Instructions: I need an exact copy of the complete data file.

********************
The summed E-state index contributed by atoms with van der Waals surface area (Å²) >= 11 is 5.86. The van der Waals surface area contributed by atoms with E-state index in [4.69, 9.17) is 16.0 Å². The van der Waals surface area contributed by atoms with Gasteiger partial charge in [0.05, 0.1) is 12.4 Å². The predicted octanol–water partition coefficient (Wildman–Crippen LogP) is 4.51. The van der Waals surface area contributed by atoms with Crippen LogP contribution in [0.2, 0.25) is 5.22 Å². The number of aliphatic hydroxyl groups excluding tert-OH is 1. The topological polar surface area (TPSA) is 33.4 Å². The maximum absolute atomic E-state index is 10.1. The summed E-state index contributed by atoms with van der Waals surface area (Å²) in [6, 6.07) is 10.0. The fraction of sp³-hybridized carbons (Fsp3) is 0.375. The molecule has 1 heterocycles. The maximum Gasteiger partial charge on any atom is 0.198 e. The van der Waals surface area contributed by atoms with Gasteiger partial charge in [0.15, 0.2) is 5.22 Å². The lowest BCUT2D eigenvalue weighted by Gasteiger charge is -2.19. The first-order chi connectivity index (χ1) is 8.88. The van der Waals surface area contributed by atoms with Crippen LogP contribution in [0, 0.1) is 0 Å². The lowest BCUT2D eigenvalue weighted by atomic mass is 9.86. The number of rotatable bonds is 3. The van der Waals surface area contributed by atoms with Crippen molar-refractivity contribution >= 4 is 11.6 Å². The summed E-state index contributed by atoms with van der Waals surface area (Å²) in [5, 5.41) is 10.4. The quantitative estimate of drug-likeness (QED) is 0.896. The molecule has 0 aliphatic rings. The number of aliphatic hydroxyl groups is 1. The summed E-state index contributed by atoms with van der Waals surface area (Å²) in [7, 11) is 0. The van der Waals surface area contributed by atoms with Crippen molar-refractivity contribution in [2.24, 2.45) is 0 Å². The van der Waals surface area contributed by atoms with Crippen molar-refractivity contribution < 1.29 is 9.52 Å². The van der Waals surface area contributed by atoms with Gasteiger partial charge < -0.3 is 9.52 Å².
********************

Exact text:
The summed E-state index contributed by atoms with van der Waals surface area (Å²) >= 11 is 5.86. The van der Waals surface area contributed by atoms with E-state index in [4.69, 9.17) is 16.0 Å². The van der Waals surface area contributed by atoms with Gasteiger partial charge in [0.05, 0.1) is 12.4 Å². The predicted octanol–water partition coefficient (Wildman–Crippen LogP) is 4.51. The van der Waals surface area contributed by atoms with Crippen LogP contribution in [0.2, 0.25) is 5.22 Å². The number of aliphatic hydroxyl groups excluding tert-OH is 1. The topological polar surface area (TPSA) is 33.4 Å². The maximum absolute atomic E-state index is 10.1. The summed E-state index contributed by atoms with van der Waals surface area (Å²) in [6, 6.07) is 10.0. The fraction of sp³-hybridized carbons (Fsp3) is 0.375. The molecule has 1 heterocycles. The maximum Gasteiger partial charge on any atom is 0.198 e. The van der Waals surface area contributed by atoms with Gasteiger partial charge in [0.15, 0.2) is 5.22 Å². The lowest BCUT2D eigenvalue weighted by Gasteiger charge is -2.19. The first-order chi connectivity index (χ1) is 8.88. The van der Waals surface area contributed by atoms with Crippen LogP contribution in [0, 0.1) is 0 Å². The lowest BCUT2D eigenvalue weighted by atomic mass is 9.86. The number of rotatable bonds is 3. The van der Waals surface area contributed by atoms with Crippen molar-refractivity contribution >= 4 is 11.6 Å². The summed E-state index contributed by atoms with van der Waals surface area (Å²) in [5, 5.41) is 10.4. The quantitative estimate of drug-likeness (QED) is 0.896. The molecule has 0 aliphatic rings. The number of aliphatic hydroxyl groups is 1. The summed E-state index contributed by atoms with van der Waals surface area (Å²) in [7, 11) is 0. The van der Waals surface area contributed by atoms with Crippen molar-refractivity contribution in [2.24, 2.45) is 0 Å². The van der Waals surface area contributed by atoms with Crippen molar-refractivity contribution < 1.29 is 9.52 Å². The van der Waals surface area contributed by atoms with Gasteiger partial charge < -0.3 is 9.52 Å².